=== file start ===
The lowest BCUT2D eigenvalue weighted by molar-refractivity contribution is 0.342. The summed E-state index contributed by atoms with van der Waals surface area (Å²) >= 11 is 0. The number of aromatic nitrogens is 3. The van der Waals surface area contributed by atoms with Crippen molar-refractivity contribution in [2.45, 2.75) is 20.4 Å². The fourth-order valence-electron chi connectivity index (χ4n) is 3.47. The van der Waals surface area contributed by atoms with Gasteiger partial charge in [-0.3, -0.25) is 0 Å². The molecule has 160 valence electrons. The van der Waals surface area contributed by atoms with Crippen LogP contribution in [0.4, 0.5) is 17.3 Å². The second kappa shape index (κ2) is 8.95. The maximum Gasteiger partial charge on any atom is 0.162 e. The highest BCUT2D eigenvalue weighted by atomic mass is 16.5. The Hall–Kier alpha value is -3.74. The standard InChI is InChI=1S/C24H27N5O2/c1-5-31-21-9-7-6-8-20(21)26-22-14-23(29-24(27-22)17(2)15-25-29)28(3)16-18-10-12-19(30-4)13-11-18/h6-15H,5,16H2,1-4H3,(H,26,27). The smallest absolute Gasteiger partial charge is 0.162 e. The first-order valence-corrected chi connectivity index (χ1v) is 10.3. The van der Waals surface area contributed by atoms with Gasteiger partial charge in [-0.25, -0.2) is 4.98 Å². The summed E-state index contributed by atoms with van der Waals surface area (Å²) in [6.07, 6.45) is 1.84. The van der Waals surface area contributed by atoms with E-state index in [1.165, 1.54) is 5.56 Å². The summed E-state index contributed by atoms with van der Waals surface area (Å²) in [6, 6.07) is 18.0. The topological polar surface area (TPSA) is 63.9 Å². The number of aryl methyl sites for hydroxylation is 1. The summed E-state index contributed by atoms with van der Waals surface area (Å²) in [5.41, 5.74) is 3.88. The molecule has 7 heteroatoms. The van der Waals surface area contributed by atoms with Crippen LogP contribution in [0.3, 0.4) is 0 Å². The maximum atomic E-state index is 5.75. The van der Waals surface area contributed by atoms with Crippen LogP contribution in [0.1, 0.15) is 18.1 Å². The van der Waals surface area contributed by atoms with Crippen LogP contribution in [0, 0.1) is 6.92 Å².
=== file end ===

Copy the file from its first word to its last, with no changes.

The lowest BCUT2D eigenvalue weighted by molar-refractivity contribution is 0.342. The summed E-state index contributed by atoms with van der Waals surface area (Å²) >= 11 is 0. The number of aromatic nitrogens is 3. The van der Waals surface area contributed by atoms with Crippen molar-refractivity contribution in [2.45, 2.75) is 20.4 Å². The fourth-order valence-electron chi connectivity index (χ4n) is 3.47. The van der Waals surface area contributed by atoms with Gasteiger partial charge in [-0.3, -0.25) is 0 Å². The molecule has 160 valence electrons. The van der Waals surface area contributed by atoms with Crippen LogP contribution in [0.4, 0.5) is 17.3 Å². The second kappa shape index (κ2) is 8.95. The maximum Gasteiger partial charge on any atom is 0.162 e. The highest BCUT2D eigenvalue weighted by atomic mass is 16.5. The Hall–Kier alpha value is -3.74. The standard InChI is InChI=1S/C24H27N5O2/c1-5-31-21-9-7-6-8-20(21)26-22-14-23(29-24(27-22)17(2)15-25-29)28(3)16-18-10-12-19(30-4)13-11-18/h6-15H,5,16H2,1-4H3,(H,26,27). The smallest absolute Gasteiger partial charge is 0.162 e. The first-order valence-corrected chi connectivity index (χ1v) is 10.3. The van der Waals surface area contributed by atoms with Gasteiger partial charge in [-0.25, -0.2) is 4.98 Å². The summed E-state index contributed by atoms with van der Waals surface area (Å²) in [6.07, 6.45) is 1.84. The van der Waals surface area contributed by atoms with E-state index in [1.165, 1.54) is 5.56 Å². The summed E-state index contributed by atoms with van der Waals surface area (Å²) in [6, 6.07) is 18.0. The topological polar surface area (TPSA) is 63.9 Å². The number of aryl methyl sites for hydroxylation is 1. The summed E-state index contributed by atoms with van der Waals surface area (Å²) in [5.41, 5.74) is 3.88. The molecule has 7 heteroatoms. The van der Waals surface area contributed by atoms with Crippen LogP contribution in [0.3, 0.4) is 0 Å². The maximum atomic E-state index is 5.75. The van der Waals surface area contributed by atoms with Crippen LogP contribution in [0.1, 0.15) is 18.1 Å². The van der Waals surface area contributed by atoms with Crippen LogP contribution in [0, 0.1) is 6.92 Å².